5th April 1886
Reference Numbert18860405-419
VerdictNot Guilty > unknown; Guilty > with recommendation; Guilty > unknown
SentenceImprisonment > hard labour; Imprisonment > hard labour

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419. MORRIS PHILLIPS (30), MOSS WOOLF (16), and JACOB LEVY (30) , Stealing 14 lb. of meat of Hyman Sampson, the master of Phillips and Woolf.

MR. CLURE Prosecuted; MR. MOYSER appeared for Phillips, MR. BLACK for Woolf and MR. GEOGHEGAN for Levy.

SAMUEL BACON (City Policeman 941). I received information from my inspector, and on 10th March, at 6.15 a.m., I was watching the prosecutor's shop—Phillips came up to the door and knocked, got answer, and went away—about two minutes afterwards Levy came out at his shop door, which is next door, a post divides them—he knocked at Mr. Sampson's door and went back in at his own door, came out again in a minute or two unscrewed the bolt of his shutter bar, and then looked round and knocked at Mr. Sampson's door again; there being no answer he went down the street 10 or 12 yards to the corner of Stony Lane—Phillips joined him; they conversed and went back to Mr. Sampson's door—Phillips knocked, and Levy went in at his own door—the door was opened; Phillips went in and turned up the gas—Levy came out of his shop and went into Mr. Sampson's shop, where he had a conversation with Phillips—he came back in about a minute and went into his own shop, where I saw Woolf, who brought a piece of meat from the back of the shop to the door, and hung it on a hook just inside the door, and then came out on the footway, looked round, took the meat off the hook, and took it quickly in at Lewis's door, and gave it to Lewis; he then returned to Sampson's shop—I ran into Levy's shop, caught hold of him with the meat in his hand, and asked what he was going to do with it—he said "We are only having a lark, I am going to weigh it"—I said I did not believe it, I should take him to Mr. Sampson, which I did, and then took him to the station, where he repeated that it was only a lark—I found 32l. 10s. 9d. in his pocket—the meat was 14 lb. of beef—I had been watching since 5.15; it was perfectly light outside at 6.15, but not inside Levy's shop, there being no gas.

Cross-examined by MR. BLACK. I was in some buildings opposite, lying among some bricks and rubbish, but not within hearing distance—I could not see who opened the door, as the shutters were not down, but Phillips turned the gas up afterwards—we were both in plain clothes—Woolf sleeps on the premises.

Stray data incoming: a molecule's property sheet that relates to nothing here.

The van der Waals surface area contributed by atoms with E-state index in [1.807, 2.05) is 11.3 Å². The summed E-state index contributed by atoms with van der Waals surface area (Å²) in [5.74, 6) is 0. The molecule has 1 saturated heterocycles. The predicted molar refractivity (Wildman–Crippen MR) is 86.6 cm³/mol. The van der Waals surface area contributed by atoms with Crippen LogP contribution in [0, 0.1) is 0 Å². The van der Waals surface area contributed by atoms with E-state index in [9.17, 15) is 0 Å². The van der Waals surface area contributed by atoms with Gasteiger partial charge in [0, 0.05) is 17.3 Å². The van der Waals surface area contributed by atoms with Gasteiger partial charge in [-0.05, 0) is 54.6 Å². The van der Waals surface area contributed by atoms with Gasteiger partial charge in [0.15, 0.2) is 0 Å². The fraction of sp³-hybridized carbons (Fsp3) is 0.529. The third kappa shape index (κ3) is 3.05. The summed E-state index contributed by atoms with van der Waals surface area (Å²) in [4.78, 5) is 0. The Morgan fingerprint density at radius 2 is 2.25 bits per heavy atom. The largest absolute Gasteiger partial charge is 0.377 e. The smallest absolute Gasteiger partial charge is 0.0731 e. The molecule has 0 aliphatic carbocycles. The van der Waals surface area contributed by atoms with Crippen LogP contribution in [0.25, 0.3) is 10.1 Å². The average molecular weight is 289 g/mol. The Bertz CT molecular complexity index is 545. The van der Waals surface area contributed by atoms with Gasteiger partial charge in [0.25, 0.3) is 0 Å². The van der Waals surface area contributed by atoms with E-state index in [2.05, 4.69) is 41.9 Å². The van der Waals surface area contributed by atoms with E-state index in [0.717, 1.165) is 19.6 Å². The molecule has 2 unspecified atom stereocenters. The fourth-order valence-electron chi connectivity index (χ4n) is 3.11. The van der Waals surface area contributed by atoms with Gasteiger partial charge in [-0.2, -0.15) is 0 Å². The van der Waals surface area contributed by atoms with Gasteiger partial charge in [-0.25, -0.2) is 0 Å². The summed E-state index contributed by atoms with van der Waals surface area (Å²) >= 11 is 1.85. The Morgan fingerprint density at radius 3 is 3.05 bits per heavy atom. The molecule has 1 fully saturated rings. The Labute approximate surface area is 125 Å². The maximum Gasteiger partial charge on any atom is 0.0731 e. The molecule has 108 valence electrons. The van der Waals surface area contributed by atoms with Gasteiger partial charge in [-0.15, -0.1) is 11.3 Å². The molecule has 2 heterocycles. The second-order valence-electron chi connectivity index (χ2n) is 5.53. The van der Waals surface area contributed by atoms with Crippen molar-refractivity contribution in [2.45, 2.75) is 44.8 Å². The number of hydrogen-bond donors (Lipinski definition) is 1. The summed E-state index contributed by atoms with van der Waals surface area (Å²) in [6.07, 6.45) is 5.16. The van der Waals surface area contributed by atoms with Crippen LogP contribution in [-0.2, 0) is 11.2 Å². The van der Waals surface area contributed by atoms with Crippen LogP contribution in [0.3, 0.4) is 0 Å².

Cross-examined by MR. GEOGHEGAN. I cannot say whether these men are rival butchers; they are both Jews—when he said that he did it for a lark Mr. sampson said "You will be locked up for it"—he valued the meat at 6d. per lb.—this is Petticoat Lane, and there are other butchers in the street—it was about the time a man would go to market.

JAMES JONES (City Policeman 935). I was with Bacon; I have heard his evidence and corroborate it—I went into Sampson's shop, and saw Phillips und Woolf; I told them I was a police officer, and should take them in custody for stealing a piece of beef—Phillips said "I know nothing about it I came from the back of the shop—Woolf said "I know nothing about it"—I took them to the station.

Cross-examined, by MR. BLACK. Woolf did not say "I know nothing about it," I correct myself, he made no reply.

Cross-examined by MR. GEOGHEGAN. I did not go into Levy's shop, nor did I see in, as the shutters were up—there may have been a quantity of meat in the background.

HYMAN SAMPSON . I am a butcher of 35, Middlesex Street—Phillips and Woolf were my servants; Phillips about three months, and Woolf about two or two and a half years—I had spoken to the police, and on 10th March about 5 o'clock I went to market—I was sent for, and came back and found the three prisoners in custody—the policeman asked Levy what he intended to do with it, he said that the boy brought it in for a lark, and then said "Mr. Sampson, you are not going to do anything with me"—the meat was worth 7s.

Cross-examined by MR. MOYSER. Phillips slept at the shop on Wednesdays and Thursdays, this was Wednesday morning—he would sleep away from the shop on Tuesday nights.

Cross-examined by MR. BLACK. I discharged Woolf once and took him back again—I had a place in Goldstone street for nineteen years—I know Binwell, a butcher, I took Woolf from his employment—I never asked for a character, he was only a little boy—I have never found fault with him before.

Cross-examined by MR. GEOGHEGAN. Levy was there before I came—he has not taken customers from me—I have no animosity against him—I have met him out of business hours—this was not the best meat at 6d. a pound, I have some at 11d.—Levy has never chaffed me and said that his meat was better than mine, he buys from the same killer as I do—I sell more expensive meat than he does, but there has been no joking about it, nor did we ever bet about it—the Jewish authorities will not give a man a licence unless he has an excellent character—I have accused my wife of robbing me—I did not find out that she had a separate banking account—I did not accuse her before Phillips came into my service—I may have said at the police court that I accused her 12 months ago—I have not said that if Levy would leave his shop I would not carry on the prosecution against him—I would not let him off for 10,000l.

Re-examined. At 6.15. a.m. my five employees were on the premises.

Levy received a good character.


WOOLF— GUILTY Recommended to mercy by the Jury.— .— Four Months' Hard Labour.

LEVY— GUILTY of receiving.— Twelve Months' Hard Labour.

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